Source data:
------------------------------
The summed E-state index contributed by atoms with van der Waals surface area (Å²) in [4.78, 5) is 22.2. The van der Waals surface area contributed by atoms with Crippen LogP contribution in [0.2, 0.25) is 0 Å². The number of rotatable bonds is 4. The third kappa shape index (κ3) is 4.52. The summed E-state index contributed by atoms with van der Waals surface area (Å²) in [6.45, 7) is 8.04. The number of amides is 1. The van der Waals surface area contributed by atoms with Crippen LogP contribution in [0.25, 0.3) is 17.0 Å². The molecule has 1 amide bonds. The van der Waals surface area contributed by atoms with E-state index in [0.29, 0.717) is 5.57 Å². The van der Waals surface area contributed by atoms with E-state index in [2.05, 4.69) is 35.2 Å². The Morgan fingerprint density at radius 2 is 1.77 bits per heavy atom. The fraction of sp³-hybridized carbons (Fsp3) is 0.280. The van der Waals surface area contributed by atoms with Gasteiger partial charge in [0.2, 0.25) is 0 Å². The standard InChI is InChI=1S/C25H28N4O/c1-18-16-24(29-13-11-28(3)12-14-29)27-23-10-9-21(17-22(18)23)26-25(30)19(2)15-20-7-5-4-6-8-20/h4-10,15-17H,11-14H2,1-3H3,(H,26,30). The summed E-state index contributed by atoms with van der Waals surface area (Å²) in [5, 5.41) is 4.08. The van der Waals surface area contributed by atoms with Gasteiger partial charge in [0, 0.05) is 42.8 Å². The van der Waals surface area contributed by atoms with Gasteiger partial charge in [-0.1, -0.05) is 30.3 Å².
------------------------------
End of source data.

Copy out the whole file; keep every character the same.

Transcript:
The summed E-state index contributed by atoms with van der Waals surface area (Å²) in [4.78, 5) is 22.2. The van der Waals surface area contributed by atoms with Crippen LogP contribution in [0.2, 0.25) is 0 Å². The number of rotatable bonds is 4. The third kappa shape index (κ3) is 4.52. The summed E-state index contributed by atoms with van der Waals surface area (Å²) in [6.45, 7) is 8.04. The number of amides is 1. The van der Waals surface area contributed by atoms with Crippen LogP contribution in [0.25, 0.3) is 17.0 Å². The molecule has 1 amide bonds. The van der Waals surface area contributed by atoms with E-state index in [0.29, 0.717) is 5.57 Å². The van der Waals surface area contributed by atoms with E-state index in [2.05, 4.69) is 35.2 Å². The Morgan fingerprint density at radius 2 is 1.77 bits per heavy atom. The fraction of sp³-hybridized carbons (Fsp3) is 0.280. The van der Waals surface area contributed by atoms with Gasteiger partial charge in [0.2, 0.25) is 0 Å². The standard InChI is InChI=1S/C25H28N4O/c1-18-16-24(29-13-11-28(3)12-14-29)27-23-10-9-21(17-22(18)23)26-25(30)19(2)15-20-7-5-4-6-8-20/h4-10,15-17H,11-14H2,1-3H3,(H,26,30). The summed E-state index contributed by atoms with van der Waals surface area (Å²) in [5, 5.41) is 4.08. The van der Waals surface area contributed by atoms with Gasteiger partial charge in [0, 0.05) is 42.8 Å². The van der Waals surface area contributed by atoms with Gasteiger partial charge in [-0.1, -0.05) is 30.3 Å².